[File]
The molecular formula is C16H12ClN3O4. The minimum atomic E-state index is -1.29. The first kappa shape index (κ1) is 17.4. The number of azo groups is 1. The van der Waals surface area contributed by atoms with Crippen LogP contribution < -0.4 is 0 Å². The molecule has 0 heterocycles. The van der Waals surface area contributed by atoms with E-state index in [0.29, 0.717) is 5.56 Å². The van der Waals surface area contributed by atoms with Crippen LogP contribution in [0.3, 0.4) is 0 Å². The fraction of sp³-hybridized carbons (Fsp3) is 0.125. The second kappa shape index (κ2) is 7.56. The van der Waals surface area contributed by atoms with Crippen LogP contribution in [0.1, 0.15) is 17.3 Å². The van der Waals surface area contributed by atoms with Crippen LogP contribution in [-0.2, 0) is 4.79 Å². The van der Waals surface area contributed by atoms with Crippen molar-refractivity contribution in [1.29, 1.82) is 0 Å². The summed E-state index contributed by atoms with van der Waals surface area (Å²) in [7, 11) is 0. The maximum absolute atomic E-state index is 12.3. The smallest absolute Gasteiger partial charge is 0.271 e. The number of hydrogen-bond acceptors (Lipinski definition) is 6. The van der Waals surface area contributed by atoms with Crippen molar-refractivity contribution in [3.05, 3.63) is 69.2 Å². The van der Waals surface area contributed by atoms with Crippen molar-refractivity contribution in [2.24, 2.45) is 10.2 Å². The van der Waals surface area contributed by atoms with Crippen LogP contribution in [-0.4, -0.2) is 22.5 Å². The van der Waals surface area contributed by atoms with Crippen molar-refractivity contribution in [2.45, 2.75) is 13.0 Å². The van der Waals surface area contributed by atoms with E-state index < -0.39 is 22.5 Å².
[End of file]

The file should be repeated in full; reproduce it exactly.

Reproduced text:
The molecular formula is C16H12ClN3O4. The minimum atomic E-state index is -1.29. The first kappa shape index (κ1) is 17.4. The number of azo groups is 1. The van der Waals surface area contributed by atoms with Crippen LogP contribution < -0.4 is 0 Å². The molecule has 0 heterocycles. The van der Waals surface area contributed by atoms with E-state index in [0.29, 0.717) is 5.56 Å². The van der Waals surface area contributed by atoms with Crippen LogP contribution in [0.3, 0.4) is 0 Å². The fraction of sp³-hybridized carbons (Fsp3) is 0.125. The second kappa shape index (κ2) is 7.56. The van der Waals surface area contributed by atoms with Crippen LogP contribution in [0.1, 0.15) is 17.3 Å². The van der Waals surface area contributed by atoms with Crippen LogP contribution in [-0.2, 0) is 4.79 Å². The van der Waals surface area contributed by atoms with Crippen molar-refractivity contribution in [1.29, 1.82) is 0 Å². The summed E-state index contributed by atoms with van der Waals surface area (Å²) in [7, 11) is 0. The maximum absolute atomic E-state index is 12.3. The smallest absolute Gasteiger partial charge is 0.271 e. The number of hydrogen-bond acceptors (Lipinski definition) is 6. The van der Waals surface area contributed by atoms with Crippen molar-refractivity contribution in [3.05, 3.63) is 69.2 Å². The van der Waals surface area contributed by atoms with Crippen molar-refractivity contribution in [2.24, 2.45) is 10.2 Å². The van der Waals surface area contributed by atoms with Crippen LogP contribution in [-0.4, -0.2) is 22.5 Å². The van der Waals surface area contributed by atoms with Crippen molar-refractivity contribution in [2.45, 2.75) is 13.0 Å². The van der Waals surface area contributed by atoms with E-state index < -0.39 is 22.5 Å².